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Chapter 25

GET AWAY... GET AWAY FROM ME...!” Catherine was screaming, overturning tables and crashing through chairs toward the hospital restaurant’s open patio.

Patients and visitors scrambled to clear a path out of the deranged woman’s headlong dash for outdoors.

It was visiting hour and Catherine was having tea with a friend when Ken had materialized in the crowded public place. She could scarcely believe her eyes as his phantom boldly approached, a smile on his face, undaunted by witnesses.

Catherine’s sudden reaction had stopped him in his tracks, frozen and mystified, unsure whether to keep walking or retreat.

Two men tackled and restrained Catherine before she could vault over the parapet wall around the third story patio.

Within moments more bystanders ran to help until staff arrived. She fought like a woman possessed, the area rapidly cleared as people recoiled from the insanity of it.

The incident momentarily stunned Ken. It was the second occasion that his visit to a psychiatric ward had resulted in general mayhem the moment he’d entered the patient’s presence. He milled about, bewildered by the reaction.

A few minutes later the hospital superintendent approached him.

“I’m sorry sir... are you Mr. Torrington?” His photo had been circulated to all staff on a “no-visit” banned list. Much as Ken tried to keep a low profile in the media, most people knew him on sight anyway.

Ken agreed.

“Forgive me, but I am going to have to ask you to leave sir.”

Insulted and shocked, he left the hospital grounds in a shriek of rubber and 16 cylinders of Bugatti thunder. The instigators of his rude public ejection were clear, and he was on a mission to avenge this insult. Leon’s name had been mentioned as Catherine’s consulting specialist, so Leon’s house would be his first port of call. It was Sunday and Ken was positive that the old fool would be home.

On Friday, when Ken had called into the office from Russia, Jo had informed him that both Nancy and Leon were at the Santa Clara Hospital tending to Miss Kaplan who had suffered an emotional breakdown.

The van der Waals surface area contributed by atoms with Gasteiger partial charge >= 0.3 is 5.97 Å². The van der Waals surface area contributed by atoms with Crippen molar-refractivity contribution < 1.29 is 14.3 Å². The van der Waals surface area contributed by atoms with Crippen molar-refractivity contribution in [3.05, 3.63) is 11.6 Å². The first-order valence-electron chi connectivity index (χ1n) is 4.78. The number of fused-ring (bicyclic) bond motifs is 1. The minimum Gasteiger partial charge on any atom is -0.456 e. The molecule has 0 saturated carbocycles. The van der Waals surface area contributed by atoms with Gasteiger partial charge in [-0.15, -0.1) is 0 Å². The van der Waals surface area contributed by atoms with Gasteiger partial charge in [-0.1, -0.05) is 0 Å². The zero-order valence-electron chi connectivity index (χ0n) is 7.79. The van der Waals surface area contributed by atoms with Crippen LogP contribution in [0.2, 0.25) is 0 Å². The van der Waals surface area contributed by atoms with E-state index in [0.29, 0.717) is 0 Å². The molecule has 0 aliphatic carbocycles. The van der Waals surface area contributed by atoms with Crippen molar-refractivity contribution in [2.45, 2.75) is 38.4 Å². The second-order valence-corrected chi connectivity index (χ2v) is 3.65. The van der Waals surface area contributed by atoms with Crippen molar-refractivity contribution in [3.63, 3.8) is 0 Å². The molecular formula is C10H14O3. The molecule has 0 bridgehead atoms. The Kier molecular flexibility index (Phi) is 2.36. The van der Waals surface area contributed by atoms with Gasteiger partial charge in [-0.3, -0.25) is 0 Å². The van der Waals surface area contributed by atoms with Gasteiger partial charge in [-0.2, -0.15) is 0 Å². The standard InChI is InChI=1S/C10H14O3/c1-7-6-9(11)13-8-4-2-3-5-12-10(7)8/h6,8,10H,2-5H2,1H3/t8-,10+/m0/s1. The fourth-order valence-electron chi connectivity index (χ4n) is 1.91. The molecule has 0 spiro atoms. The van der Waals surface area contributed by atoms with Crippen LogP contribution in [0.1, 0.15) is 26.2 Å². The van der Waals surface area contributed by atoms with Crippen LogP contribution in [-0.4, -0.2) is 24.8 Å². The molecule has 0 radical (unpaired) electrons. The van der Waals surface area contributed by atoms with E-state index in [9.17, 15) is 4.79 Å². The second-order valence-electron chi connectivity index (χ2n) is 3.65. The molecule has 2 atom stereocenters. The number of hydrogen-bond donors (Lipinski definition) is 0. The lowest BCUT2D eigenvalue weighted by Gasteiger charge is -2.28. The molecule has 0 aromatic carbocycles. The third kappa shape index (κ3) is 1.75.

After touching down on Sunday morning he’d called the hospital, claiming that his sister had been admitted and they’d confirmed the ward number. He’d found the room vacant and correctly guessed where to find her.

He was now tearing through the traffic without respect for rule or sense, aggression stripping him of the last vestiges of sanity.

The Veyron screeched to a halt outside Leon’s door, announcing his arrival with a prolonged blast of its horn. A pedestrian and three neighbours stared with shock and irritation at the arrogant stranger who unsettled the harmony of their day; Ken saw nothing beyond the blind rush of assumptions fueling his tyrannical focus.

During the hell-ride he’d neatly pieced together the conspiracy that Nancy, Catherine and Leon had concocted against him. In his mind, all of the little incidents he’d witnessed between them over the weeks and months had accumulated, culminating in this final betrayal;

The exchanged smiles between the women... their dinner together, which Nancy had accidentally mentioned. Nancy and Leon plotting together at her desk when they thought he was in Korea... How he’d seen Nancy trying to hide the evidence of their devious whisperings on that occasion... Nancy’s aggressive defense of Catherine when Catherine was plainly avoiding him.

“Oh, yes,” Ken thought. “Now I see where allegiances lie.”

He was strutting up Leon’s pathway, his fists clenched tight. He beat his knuckles onto the door until they bruised and the skin smeared, yet Leon did not appear.

By the time he abandoned the door and spun his wheels the length of the quiet cul de sac, the street was deserted.

The little frail man must be cowering inside his house, he laughed out loud at the assumption; “quaking with fear, too fucking terrified to confront me.”

Ken blasted back onto the highway, putting his beast of a machine through its paces, but when he arrived at Nancy’s door she had already departed to rendezvous with Leon at the hospital. Ken had missed her by one change of the streetlights.

Again, he leaned on the car’s horn until nobody in the leafy lane’s vicinity could have missed his presence. It was a pointless and childish act, her car wasn’t in the driveway, but he didn’t care—he was nose-in against her gate and intended for the neighbours to report the incident to her.

Giving up, he drove away, still blind with rage; but enough sense had returned to know that he needed to slow down, so he found another secluded lane further down and pulled over.

He removed a vial from the ashtray and fished in it with the extra-long nail of his small finger, retrieving a measure of powdered relaxation for his left nostril to vacuum away.

With his fury anaesthetized he could head for home at a leisurely pace. There, he consoled himself, he would watch his beloved recording almost to punish this woman that gave him so much grief.

It was a possession of Catherine’s that he alone had the power to control, all day and all night if he so wished.

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